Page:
Market pressure on Spain eased slightly on
Wednesday, but analysts saw a financial rescue as inevitable if the
country's borrowing costs remained at current levels.
The costs "are not sustainable" on the longer term, Fernando Ballabriga from ESADE business school told dpa.
The yield on 10-year bonds dipped below 7 percent, the level above which Spain is expected to follow Greece, Ireland and Portugal in seeking a bailout from the European Union and the International Monetary Fund.
Analysts attributed the respite to reports that European leaders were poised to use eurozone rescue funds to buy Spanish and Italian bonds. The European Commission and the Spanish government, however, denied the reports.
Spain on Tuesday sold $3.8 billion (3 billion euros) of government bonds at interest rates of more than 5 percent. Another debt auction was due on Thursday.
Madrid had the support of its European partners, the IMF and the G20, who believed that "Spain does not need a rescue as long as it pursues its current structural reforms," Finance Minister Cristobal Montoro said Wednesday.
But at a G20 summit on Tuesday, pressure mounted on Spain to dispel the bailout threat by clarifying the details of its bank rescue as soon as possible.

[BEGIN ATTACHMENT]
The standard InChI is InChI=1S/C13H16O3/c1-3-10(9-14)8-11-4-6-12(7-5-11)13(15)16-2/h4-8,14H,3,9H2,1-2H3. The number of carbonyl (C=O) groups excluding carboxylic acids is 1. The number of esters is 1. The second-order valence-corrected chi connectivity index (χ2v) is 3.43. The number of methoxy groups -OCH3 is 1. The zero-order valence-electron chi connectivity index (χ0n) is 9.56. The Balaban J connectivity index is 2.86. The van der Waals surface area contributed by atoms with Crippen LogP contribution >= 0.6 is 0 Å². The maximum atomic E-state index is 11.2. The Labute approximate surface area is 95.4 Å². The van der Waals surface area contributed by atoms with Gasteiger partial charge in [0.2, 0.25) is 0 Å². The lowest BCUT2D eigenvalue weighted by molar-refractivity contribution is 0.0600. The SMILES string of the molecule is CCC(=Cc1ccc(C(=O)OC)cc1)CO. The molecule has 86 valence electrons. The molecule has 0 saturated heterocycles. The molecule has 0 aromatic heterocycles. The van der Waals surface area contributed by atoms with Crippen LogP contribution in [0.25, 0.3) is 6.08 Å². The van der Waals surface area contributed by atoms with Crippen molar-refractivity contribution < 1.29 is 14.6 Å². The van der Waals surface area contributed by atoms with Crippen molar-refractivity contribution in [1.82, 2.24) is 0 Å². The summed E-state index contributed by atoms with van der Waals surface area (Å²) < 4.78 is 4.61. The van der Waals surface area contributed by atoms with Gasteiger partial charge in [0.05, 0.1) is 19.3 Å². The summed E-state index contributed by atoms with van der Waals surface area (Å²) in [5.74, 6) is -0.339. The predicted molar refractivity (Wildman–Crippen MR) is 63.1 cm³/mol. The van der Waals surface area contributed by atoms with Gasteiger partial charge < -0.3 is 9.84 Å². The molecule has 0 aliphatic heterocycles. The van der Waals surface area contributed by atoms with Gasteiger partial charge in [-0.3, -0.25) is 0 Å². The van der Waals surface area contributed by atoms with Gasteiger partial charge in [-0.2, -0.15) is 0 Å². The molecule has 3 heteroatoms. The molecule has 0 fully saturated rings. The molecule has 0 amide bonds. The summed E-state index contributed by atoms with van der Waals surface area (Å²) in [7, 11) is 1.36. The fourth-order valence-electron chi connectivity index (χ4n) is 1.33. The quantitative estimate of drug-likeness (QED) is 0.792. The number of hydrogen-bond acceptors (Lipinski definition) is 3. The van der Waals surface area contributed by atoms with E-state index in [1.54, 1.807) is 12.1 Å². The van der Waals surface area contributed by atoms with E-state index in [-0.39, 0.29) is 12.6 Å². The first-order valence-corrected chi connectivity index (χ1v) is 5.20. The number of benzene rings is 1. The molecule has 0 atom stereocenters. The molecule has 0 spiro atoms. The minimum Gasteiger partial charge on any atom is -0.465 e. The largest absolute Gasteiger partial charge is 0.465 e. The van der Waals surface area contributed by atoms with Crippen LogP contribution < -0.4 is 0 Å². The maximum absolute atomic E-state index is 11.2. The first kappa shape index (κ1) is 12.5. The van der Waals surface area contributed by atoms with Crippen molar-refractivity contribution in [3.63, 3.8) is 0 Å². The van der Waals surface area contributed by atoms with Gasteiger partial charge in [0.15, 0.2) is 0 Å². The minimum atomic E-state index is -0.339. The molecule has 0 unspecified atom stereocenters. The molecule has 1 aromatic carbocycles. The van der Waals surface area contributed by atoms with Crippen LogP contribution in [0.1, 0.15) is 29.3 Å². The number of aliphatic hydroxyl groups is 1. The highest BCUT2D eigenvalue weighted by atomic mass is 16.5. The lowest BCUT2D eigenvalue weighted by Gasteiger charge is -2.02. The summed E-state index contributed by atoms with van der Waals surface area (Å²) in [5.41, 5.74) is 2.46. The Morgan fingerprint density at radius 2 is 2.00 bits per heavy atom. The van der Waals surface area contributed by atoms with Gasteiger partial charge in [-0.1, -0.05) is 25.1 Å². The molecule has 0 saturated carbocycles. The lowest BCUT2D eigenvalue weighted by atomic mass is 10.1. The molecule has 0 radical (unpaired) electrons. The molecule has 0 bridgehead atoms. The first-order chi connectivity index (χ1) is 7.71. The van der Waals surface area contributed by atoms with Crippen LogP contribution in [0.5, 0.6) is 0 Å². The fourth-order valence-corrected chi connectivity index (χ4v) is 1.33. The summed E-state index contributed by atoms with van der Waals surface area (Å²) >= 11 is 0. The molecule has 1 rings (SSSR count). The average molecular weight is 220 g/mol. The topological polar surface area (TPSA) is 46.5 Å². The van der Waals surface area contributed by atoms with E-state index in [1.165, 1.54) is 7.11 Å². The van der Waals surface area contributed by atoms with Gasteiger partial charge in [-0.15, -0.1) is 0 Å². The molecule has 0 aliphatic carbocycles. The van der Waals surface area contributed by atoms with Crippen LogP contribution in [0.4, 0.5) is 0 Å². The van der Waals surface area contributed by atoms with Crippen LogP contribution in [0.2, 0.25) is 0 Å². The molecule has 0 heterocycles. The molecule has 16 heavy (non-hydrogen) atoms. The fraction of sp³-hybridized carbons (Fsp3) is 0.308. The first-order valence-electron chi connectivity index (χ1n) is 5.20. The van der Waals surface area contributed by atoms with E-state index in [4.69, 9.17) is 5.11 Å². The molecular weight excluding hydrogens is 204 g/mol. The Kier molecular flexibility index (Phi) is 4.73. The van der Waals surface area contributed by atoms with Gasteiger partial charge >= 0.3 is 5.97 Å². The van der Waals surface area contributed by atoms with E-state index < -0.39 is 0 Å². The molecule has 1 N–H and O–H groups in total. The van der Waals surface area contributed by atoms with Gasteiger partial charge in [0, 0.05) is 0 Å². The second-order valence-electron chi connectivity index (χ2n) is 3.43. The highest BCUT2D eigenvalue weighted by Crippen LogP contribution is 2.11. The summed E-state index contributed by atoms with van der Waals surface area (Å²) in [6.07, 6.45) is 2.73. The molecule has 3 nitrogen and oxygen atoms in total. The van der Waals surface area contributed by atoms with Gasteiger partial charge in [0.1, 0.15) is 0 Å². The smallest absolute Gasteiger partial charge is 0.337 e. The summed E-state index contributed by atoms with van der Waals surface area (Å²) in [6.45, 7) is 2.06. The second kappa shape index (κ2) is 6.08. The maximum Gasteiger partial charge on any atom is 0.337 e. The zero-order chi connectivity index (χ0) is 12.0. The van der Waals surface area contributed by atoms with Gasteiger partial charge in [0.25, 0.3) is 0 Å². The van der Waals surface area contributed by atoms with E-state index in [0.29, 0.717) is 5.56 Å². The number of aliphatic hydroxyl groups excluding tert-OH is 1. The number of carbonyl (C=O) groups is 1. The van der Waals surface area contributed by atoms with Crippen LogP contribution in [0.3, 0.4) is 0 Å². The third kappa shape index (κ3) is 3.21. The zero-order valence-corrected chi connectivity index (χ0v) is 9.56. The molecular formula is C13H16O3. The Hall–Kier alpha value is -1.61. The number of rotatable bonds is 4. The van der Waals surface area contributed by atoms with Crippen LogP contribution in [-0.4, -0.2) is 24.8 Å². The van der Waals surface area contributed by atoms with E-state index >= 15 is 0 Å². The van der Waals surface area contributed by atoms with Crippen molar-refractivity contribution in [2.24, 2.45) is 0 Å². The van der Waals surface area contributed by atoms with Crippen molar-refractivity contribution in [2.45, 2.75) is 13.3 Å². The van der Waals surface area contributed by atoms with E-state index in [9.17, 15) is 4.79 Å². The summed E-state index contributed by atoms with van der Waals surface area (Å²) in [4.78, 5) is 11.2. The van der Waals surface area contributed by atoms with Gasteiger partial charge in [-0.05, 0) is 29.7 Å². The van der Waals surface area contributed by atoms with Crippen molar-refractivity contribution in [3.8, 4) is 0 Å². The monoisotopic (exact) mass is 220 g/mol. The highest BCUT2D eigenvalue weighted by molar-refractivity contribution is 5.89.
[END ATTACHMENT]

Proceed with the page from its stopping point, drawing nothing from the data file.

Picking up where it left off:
The eurozone has pledged to inject up to 100 billion euros into Spain's ailing banks.
Prime Minister Mariano Rajoy's government had counted on that plan, and on the victory of a pro-bailout party in Greece's election at the weekend, to lower market pressure on Spain. But neither helped.
The government was expected to specify the exact amount needed for the bank rescue, as well as other details, once two independent audit companies release their conclusions on the state of Spanish banks on Thursday.
Spain may apply for the bank rescue already this week, according to media reports.
A key question was whether the application would dispel market concern over the bank bailout piling up Spain's debt and thus undermining its solvency.
The government was weighing options to prevent that situation. With Spain's European partners reluctant to inject funds directly into Spanish banks without state guarantees, another option was to extend the deadline by which Madrid would have to reimburse its debts, the daily El Pais said in an editorial.
Spain might be able to withstand market pressure at least until the details of the bank rescue were clarified, Ballabriga said.
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